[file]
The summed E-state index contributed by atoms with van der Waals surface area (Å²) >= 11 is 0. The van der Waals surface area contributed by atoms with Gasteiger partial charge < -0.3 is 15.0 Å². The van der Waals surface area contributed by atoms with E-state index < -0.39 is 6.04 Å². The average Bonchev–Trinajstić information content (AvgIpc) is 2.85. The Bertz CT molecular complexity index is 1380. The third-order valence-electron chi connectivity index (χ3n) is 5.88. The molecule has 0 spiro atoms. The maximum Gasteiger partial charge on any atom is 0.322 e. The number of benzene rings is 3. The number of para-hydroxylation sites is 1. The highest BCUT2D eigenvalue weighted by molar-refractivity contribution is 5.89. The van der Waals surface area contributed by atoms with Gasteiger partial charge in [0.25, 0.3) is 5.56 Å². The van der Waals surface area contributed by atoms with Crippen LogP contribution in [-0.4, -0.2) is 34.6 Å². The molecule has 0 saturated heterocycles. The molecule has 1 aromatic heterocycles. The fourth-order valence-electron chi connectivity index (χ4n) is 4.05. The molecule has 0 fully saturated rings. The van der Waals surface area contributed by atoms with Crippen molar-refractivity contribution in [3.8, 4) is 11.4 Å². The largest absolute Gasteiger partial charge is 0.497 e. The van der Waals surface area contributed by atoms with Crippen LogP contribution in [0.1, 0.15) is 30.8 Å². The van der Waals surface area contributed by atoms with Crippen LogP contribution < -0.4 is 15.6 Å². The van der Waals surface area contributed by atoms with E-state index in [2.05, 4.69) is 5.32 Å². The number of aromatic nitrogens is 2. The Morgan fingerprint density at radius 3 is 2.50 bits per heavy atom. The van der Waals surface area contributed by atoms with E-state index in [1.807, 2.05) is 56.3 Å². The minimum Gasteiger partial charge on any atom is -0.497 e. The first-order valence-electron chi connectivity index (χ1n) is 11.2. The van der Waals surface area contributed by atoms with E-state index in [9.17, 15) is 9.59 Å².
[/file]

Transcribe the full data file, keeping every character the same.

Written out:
The summed E-state index contributed by atoms with van der Waals surface area (Å²) >= 11 is 0. The van der Waals surface area contributed by atoms with Gasteiger partial charge < -0.3 is 15.0 Å². The van der Waals surface area contributed by atoms with E-state index < -0.39 is 6.04 Å². The average Bonchev–Trinajstić information content (AvgIpc) is 2.85. The Bertz CT molecular complexity index is 1380. The third-order valence-electron chi connectivity index (χ3n) is 5.88. The molecule has 0 spiro atoms. The maximum Gasteiger partial charge on any atom is 0.322 e. The number of benzene rings is 3. The number of para-hydroxylation sites is 1. The highest BCUT2D eigenvalue weighted by molar-refractivity contribution is 5.89. The van der Waals surface area contributed by atoms with Gasteiger partial charge in [0.25, 0.3) is 5.56 Å². The van der Waals surface area contributed by atoms with Crippen LogP contribution in [-0.4, -0.2) is 34.6 Å². The molecule has 0 saturated heterocycles. The molecule has 1 aromatic heterocycles. The fourth-order valence-electron chi connectivity index (χ4n) is 4.05. The molecule has 0 fully saturated rings. The van der Waals surface area contributed by atoms with Crippen molar-refractivity contribution in [3.8, 4) is 11.4 Å². The largest absolute Gasteiger partial charge is 0.497 e. The van der Waals surface area contributed by atoms with Crippen LogP contribution in [0.1, 0.15) is 30.8 Å². The van der Waals surface area contributed by atoms with Crippen LogP contribution < -0.4 is 15.6 Å². The van der Waals surface area contributed by atoms with E-state index in [2.05, 4.69) is 5.32 Å². The number of aromatic nitrogens is 2. The Morgan fingerprint density at radius 3 is 2.50 bits per heavy atom. The van der Waals surface area contributed by atoms with E-state index in [1.807, 2.05) is 56.3 Å². The minimum Gasteiger partial charge on any atom is -0.497 e. The first-order valence-electron chi connectivity index (χ1n) is 11.2. The van der Waals surface area contributed by atoms with E-state index in [9.17, 15) is 9.59 Å².